Armistice Day 'older brother' to Anzac Day
Armistice Day is the older brother to Anzac Day and some war veterans would like to see a bigger following to reflect its importance in the military calendar.
A small but committed crowd braved the weather in Palmerston North yesterday for Armistice Day and paid their respects to the fallen men and women of the military.
British army veteran and expat Paul Weldrand was on parade with a small group of other veterans and said while there was a reasonable crowd, he would like to see more people at Armistice Day, marking the cessation of hostilities on the Western Front of World War I.
However, he acknowledged that the memorial event was more traditionally a British one.
"The 11th hour of the 11th day in November is as prominent in our diary as Anzac Day is to Kiwis," he said.
As the Last Post rang out, the rain came down in sheets and umbrellas were raised, then representatives of the RSA, army, air force and navy, Palmerston North Mayor Jono Naylor and Labour MP Iain Lees-Galloway laid wreathes beneath the cenotaph in the The Square, watched by about 50 people.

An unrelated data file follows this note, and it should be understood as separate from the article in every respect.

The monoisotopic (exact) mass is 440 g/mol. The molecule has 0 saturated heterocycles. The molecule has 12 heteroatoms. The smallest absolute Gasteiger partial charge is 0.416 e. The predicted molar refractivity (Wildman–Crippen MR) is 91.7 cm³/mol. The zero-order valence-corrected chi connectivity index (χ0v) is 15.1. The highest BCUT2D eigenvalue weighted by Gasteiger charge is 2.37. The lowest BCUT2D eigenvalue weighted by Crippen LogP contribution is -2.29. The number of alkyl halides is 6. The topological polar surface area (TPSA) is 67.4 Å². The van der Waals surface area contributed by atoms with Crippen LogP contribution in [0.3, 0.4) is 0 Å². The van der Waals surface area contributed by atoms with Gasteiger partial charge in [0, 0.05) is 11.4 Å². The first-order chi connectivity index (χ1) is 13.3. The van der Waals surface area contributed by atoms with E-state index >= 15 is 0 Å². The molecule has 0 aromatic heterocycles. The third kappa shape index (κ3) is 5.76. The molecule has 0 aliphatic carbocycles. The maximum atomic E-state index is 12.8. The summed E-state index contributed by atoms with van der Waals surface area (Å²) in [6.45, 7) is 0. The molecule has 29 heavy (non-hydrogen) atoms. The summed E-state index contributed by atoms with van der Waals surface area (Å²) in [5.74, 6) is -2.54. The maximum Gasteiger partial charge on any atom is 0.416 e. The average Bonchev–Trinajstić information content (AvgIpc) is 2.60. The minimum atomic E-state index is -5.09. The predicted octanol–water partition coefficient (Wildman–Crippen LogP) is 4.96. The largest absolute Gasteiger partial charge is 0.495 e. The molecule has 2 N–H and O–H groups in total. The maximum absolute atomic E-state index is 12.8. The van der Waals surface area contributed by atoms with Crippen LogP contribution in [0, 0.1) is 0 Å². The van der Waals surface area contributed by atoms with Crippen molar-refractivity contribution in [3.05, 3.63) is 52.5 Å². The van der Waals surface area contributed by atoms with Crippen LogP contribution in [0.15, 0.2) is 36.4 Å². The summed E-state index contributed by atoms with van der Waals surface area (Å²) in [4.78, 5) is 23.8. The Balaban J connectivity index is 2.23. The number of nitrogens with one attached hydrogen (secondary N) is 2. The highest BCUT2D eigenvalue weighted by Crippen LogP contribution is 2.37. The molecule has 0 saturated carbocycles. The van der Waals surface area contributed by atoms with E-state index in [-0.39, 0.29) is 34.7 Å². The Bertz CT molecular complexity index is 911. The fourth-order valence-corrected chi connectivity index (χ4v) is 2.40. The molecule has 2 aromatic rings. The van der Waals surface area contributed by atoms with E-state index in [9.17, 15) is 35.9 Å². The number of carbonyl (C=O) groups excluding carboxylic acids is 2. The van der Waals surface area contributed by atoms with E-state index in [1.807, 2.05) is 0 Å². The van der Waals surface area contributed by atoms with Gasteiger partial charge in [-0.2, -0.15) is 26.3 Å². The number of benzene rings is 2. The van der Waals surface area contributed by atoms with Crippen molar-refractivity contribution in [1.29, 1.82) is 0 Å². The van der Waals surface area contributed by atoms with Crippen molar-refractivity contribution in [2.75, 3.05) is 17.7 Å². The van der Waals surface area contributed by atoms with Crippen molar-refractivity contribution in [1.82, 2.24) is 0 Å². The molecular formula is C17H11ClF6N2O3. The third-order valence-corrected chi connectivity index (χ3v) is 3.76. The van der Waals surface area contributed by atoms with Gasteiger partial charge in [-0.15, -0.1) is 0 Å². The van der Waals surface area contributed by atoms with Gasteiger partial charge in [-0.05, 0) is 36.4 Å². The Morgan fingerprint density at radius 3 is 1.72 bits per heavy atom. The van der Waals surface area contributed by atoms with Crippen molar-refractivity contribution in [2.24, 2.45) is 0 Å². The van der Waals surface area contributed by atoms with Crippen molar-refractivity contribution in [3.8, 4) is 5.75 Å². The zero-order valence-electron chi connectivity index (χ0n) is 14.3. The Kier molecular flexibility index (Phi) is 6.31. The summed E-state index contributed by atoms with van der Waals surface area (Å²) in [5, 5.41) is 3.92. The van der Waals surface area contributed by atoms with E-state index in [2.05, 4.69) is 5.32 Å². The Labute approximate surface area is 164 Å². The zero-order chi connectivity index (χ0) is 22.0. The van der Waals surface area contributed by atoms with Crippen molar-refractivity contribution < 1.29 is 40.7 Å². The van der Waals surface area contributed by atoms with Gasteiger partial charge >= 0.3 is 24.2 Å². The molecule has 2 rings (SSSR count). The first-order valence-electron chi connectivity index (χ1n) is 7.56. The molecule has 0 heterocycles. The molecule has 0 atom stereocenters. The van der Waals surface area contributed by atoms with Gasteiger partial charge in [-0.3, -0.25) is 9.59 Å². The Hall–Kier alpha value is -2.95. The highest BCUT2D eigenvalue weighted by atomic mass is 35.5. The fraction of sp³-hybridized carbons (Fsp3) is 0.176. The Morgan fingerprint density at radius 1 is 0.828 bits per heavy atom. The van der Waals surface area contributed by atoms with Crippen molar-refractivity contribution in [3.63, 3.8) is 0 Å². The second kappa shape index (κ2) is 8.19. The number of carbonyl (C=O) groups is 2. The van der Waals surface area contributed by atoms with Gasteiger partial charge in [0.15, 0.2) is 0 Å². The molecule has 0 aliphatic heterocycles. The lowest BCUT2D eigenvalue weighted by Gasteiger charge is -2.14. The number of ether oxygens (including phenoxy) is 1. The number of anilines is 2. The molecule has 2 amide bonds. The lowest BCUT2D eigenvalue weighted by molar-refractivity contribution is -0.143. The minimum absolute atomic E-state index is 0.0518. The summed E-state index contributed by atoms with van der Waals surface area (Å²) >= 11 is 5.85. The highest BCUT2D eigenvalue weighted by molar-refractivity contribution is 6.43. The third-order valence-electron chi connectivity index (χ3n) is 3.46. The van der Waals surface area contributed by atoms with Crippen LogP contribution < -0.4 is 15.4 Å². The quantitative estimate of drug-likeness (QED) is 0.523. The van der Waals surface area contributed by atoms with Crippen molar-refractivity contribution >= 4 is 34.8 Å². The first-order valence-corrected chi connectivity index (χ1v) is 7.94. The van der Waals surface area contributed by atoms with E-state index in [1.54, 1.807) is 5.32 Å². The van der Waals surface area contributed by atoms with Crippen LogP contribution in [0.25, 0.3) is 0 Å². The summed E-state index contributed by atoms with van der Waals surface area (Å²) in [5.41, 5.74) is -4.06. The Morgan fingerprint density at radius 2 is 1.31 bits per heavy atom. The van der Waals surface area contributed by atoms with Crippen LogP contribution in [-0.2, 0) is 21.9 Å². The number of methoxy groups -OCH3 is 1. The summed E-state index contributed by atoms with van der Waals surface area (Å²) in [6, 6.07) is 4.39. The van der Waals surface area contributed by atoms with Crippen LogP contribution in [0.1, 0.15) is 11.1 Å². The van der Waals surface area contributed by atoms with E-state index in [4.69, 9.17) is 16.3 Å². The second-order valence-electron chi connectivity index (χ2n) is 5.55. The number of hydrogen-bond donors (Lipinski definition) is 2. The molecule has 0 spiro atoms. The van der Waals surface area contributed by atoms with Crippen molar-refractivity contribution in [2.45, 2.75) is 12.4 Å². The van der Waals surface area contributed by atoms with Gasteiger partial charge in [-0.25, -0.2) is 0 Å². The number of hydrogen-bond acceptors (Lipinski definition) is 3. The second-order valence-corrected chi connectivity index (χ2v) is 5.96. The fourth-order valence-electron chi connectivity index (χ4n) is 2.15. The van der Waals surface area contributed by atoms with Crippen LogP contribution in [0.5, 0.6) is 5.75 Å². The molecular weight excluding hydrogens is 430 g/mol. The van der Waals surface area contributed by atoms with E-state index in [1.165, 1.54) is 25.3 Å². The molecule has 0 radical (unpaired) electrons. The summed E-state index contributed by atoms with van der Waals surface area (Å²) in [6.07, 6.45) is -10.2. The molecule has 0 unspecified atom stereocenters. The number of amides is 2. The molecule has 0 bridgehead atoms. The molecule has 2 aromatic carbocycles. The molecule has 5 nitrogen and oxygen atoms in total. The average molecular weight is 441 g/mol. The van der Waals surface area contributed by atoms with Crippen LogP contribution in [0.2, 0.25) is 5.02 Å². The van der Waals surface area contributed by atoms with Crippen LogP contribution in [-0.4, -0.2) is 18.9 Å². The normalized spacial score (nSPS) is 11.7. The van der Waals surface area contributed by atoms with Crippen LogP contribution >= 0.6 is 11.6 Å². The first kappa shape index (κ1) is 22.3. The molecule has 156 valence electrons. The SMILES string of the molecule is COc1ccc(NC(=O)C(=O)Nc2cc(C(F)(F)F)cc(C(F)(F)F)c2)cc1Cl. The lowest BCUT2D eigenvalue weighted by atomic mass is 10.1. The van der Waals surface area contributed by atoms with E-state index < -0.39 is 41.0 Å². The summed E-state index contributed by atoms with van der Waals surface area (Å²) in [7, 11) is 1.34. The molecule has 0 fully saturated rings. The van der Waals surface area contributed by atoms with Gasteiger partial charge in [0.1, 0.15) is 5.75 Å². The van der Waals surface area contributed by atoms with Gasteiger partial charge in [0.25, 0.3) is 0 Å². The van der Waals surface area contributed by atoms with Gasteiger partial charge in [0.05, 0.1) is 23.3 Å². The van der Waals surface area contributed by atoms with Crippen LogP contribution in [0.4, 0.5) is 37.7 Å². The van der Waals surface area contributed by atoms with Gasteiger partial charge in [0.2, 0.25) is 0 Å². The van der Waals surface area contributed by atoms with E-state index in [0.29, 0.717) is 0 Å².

Air force group captain Darryn Webb said people needed to honour a new generation of men and women who had lost their lives in military conflict. He said society was being moulded by a new war experience and it was important to remember the eight New Zealand soldiers who had fallen this year. "Because they are now part of the roll of honour."
Mr Weldrand said he liked to pay his respects to the people he had served with and those who had made the ultimate sacrifice.
"Anzac Day is good for that, but it is focused on Gallipoli. Armistice Day is when it really kicks in for me."
A real estate agent, Mr Weldrand served 16 years in the Prince of Wales Regiment of Yorkshire and did tours in Northern Ireland, Sierra Leone, Bosnia and the Gulf.
He said the British armed forces featured in most conflicts around the world.
"It's been heavily involved in every scenario and conflict since World War II."
Mr Weldrand said that with the growing British population in Palmerston North, the Armistice Day crowd was likely to grow.